Too often in government, new initiatives and programs are introduced that are embraced by the few and dismissed by the many who often conclude that “this too shall pass.” One of the few programs that have withstood the test of time (26 years) is the Baldrige Performance Excellence Program.
In his April 2014 post “Insights on the road to performance excellence,” Dr. Harry Hertz, Director Emeritus of the Baldrige Program, shares the knowledge he has gained over the past 20 years from organizations that have successfully applied the Baldrige Criteria for Performance Excellence. Those organizations represent a diversity of industries, including the private sector, government, education and healthcare.
The Baldrige Criteria for Performance Excellence may be among the closest things we have in the United States to a common language and proven methodology for assessing and improving organizational performance within and across industries. I would like to think the U.S. Founding Fathers would have embraced the Baldrige concept as a method for helping to ensure that the political system they built would be continually improved in pursuit of their aim for a more perfect union.
Performance excellence is synonymous with quality, which is achieved through actions that are both effective and efficient. In the federal government, the Federal Managers Financial Integrity Act (FMFIA) requires that agencies conduct an annual assessment and provide written assurance that they are efficiently and effectively utilizing all assigned resources. Consequently, applying the Baldrige criteria in support of the annual Statement of Assurance (SoA) could be considered an innovation. It is also a way to meet the Government Accountability Office (GAO) requirement for conducting an entity (organizational) level assessment.
Real Fear of Change
A major barrier to improving organizational performance is the fear of change. The key responsibility of ethical and courageous leaders has always been to lead others to do the right things. Part of this responsibility includes helping to mitigate the effects from adverse policies, practices and conditions.
Application of the Baldrige criteria separates the leaders from the managers. By definition, an effective leader would lead others to:
- Continually improve performance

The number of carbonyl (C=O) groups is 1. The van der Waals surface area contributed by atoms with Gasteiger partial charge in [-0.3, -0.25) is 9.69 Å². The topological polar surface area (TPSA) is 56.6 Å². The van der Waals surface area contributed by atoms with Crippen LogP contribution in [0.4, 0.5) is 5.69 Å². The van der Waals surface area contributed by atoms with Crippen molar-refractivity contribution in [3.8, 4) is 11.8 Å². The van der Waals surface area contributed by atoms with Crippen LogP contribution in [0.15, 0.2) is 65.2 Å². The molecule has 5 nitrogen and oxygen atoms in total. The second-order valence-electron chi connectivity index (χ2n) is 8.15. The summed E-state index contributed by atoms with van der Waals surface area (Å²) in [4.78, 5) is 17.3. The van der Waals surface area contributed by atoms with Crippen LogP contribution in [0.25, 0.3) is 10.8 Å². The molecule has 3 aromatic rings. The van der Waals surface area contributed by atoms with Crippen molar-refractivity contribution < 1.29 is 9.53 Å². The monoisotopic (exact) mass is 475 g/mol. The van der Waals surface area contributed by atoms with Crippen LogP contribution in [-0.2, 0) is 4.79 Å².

- Accept the risks associated with implementing a method that embraces more accountability as well as transparency
- Introduce a higher standard of organizational performance
Overcoming organizational inertia and resistance to change is certainly not an easy task. Signing up for the Baldrige program email updates, reviewing Blogrige postings and partnering with leadership in the Baldrige network can help leaders gain insight on successful implementation strategies.
How Will We Know If the Changes Are Resulting in Real Improvements?
An often asked question is, “How will we know if the changes we are implementing are resulting in real improvements?” To answer this question, organizations need to periodically perform assessments and get other types of feedback. As mentioned previously, you can use the Baldrige criteria to perform organizational level assessments.
In addition to the Baldrige criteria assessment scores, another source of feedback on improvement in organizational performance is captured in trends from the Federal Employee Viewpoint Survey. Trends seen in 2003 through 2013 can be reviewed on the Best Places to Work website.
The American Customer Satisfaction Index (ACSI) is yet another source of valid feedback. The ACSI is recognized as a valid metric for assessing and improving customer satisfaction.The Federal Consulting Group (FCG) is a federal agency and an executive agent that supports the administration of the ACSI in the federal government. In addition to providing support for the ACSI, the FCG provides consulting and executive coaching services.
A Way Ahead
In the United States, the government’s role in society continues to expand at the same time budgets are being reduced through sequestration. And citizens debate the role of government but yet expect that their tax dollars be used as effectively and efficiently as possible. So, why not try a new and proven approach to assess and improve the government’s organizational performance?
A common refrain is that change must start at the top. In the United States, the “top” is the American citizen who may also happen to be a government employee.
As a citizen, you can learn more about the Baldrige criteria and support the criteria’s application in government, education and healthcare.
If you are a citizen who is also a government employee, you can lead the effort to apply the Baldrige criteria within your organization. Positive change can start with you.